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AUDIO REVIEWS: Two thrillers, a memoir, and a fairy tale

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By Sunday, Jul 15, 2018 Arts & Entertainment

A couple of thrillers, a memoir and one surreal fairy tale are on the agenda this week.

A Truck Full of Money: One Man’s Quest to Recover from Great Success
Tracy Kidder; read by Paul Michael
Random House Audio; 7 CDs; 8.5 hours; $40/www.audible.com download, $28

This meanders a bit and sometimes sounds like a magazine article, but is still (mostly) too interesting to shut off. Kidder is an exemplary writer and much of his talent shines through this story of a dot-com millionaire and philanthropist who sees the world differently from the rest of us. Paul English, who co-founded Kayak.com, has bipolar disorder and, when he is “on fire,” ideas pour from him—some feasible, some a little crazy, but all fascinating. Narrator Michael takes a casual, almost homey approach, and thankfully only attempts Boston accents a few times. His manner matches Kidder’s style, which may lack some focus but remains compelling nonetheless. Grade: A Minus

Darktown
Thomas Mullen; read by Andre Holland
Simon & Schuster Audioworks; 10 CDs; 12 hours; $39.99/www.audible.com download, $27.99

Racism, crime, mystery, historical fiction—this novel has a killer plot that resonates. When a young black woman, last seen with a white man, is discovered dead in a dumpster, no one seems to care, save a black rookie cop who has limited power and is subject to the laws of segregation. Inspired by the first African-American cops in pre-civil rights Atlanta, this evokes a shameful historical era on the verge of change and all the disruption that followed. Holland, whose soft, deep voice is calm and trusting, is the perfect foil to the novel’s violence; he often captures sly sarcasm that is floating below the surface. Grade: A Minus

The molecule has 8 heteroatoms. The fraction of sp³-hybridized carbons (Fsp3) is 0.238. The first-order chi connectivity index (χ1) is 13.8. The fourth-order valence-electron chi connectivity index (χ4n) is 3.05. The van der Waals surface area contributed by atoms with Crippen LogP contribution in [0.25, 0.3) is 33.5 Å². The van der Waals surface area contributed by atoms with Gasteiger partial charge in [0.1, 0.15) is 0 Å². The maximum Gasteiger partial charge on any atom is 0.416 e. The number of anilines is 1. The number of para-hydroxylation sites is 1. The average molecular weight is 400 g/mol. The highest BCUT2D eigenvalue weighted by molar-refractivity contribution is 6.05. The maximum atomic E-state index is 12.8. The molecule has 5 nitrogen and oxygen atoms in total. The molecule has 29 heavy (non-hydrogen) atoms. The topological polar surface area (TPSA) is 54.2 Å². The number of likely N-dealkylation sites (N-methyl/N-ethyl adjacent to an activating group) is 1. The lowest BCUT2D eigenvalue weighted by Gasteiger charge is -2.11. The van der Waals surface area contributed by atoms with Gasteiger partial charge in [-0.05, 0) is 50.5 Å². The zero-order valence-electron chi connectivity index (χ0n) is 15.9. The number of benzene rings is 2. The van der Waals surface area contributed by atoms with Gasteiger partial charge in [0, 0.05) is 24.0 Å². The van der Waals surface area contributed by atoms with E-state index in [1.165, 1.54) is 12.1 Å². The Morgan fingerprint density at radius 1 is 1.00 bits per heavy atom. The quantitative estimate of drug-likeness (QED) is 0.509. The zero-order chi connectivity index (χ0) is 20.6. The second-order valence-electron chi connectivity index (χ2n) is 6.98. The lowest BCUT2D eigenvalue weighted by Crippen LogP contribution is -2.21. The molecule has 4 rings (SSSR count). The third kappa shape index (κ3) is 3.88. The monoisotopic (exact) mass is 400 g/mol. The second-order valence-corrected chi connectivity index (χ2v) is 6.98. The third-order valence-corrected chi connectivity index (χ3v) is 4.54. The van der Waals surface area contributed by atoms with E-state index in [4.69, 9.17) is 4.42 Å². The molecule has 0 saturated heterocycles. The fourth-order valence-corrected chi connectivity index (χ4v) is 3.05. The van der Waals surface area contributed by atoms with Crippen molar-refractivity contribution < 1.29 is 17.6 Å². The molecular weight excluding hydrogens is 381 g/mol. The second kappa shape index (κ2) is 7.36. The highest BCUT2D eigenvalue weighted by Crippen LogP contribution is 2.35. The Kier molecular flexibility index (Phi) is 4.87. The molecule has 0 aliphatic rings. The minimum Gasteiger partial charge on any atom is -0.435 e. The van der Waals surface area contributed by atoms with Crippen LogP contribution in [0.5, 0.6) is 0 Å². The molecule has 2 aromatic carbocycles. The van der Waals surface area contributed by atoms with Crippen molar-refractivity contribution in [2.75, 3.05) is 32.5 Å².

The Girl from Venice
Martin Cruz Smith; read by Zach Appelman
Simon & Schuster Audioworks; seven CDs; eight hours; $29.99/www.audible.com download, $20.99

For the most part, Smith’s research and ability to create atmosphere and a thrilling plot carry this audiobook, but it is slower and somewhat clunkier than his past novels. When Cenzo, a fisherman with many hidden talents, finds a Jewish heiress floating in a lagoon in 1945, he secrets her away from the Nazis and the fascists. An exciting chase ensues, and plenty of oddball and interesting characters are thrown our way, but the pacing is uneven and sometimes the story relies on coincidence. Appelman gives us an array of characters and drums up Italian, Russian and German accents, all of which sound realistic enough to flow smoothly with the narrative. Grade: B Plus

The Hike
Drew Magary; read by Christopher Lane
Brilliance Audio; seven CDs; eight hours and eight minutes; $29.99/www.audible.com download, $20.99

This odd little audiobook has been developing a cult following. It’s a surreal fairy tale in which average guy Ben wanders away from a business trip and finds himself lost in the woods. Soon, talking crabs and giant women are inhabiting an ever-changing road trip that ends with a heck of a twist. Lane has a mellifluous British accent that captures the novel’s weirdness and sly, twisted humor. He keeps the pace bopping along and expresses the protagonist’s fears and the general absurdity of the situation. Magary sometimes uses vocabulary in a strange way, but ultimately this allegory about loneliness and fear of loss is well worth hearing. Grade: B Plus


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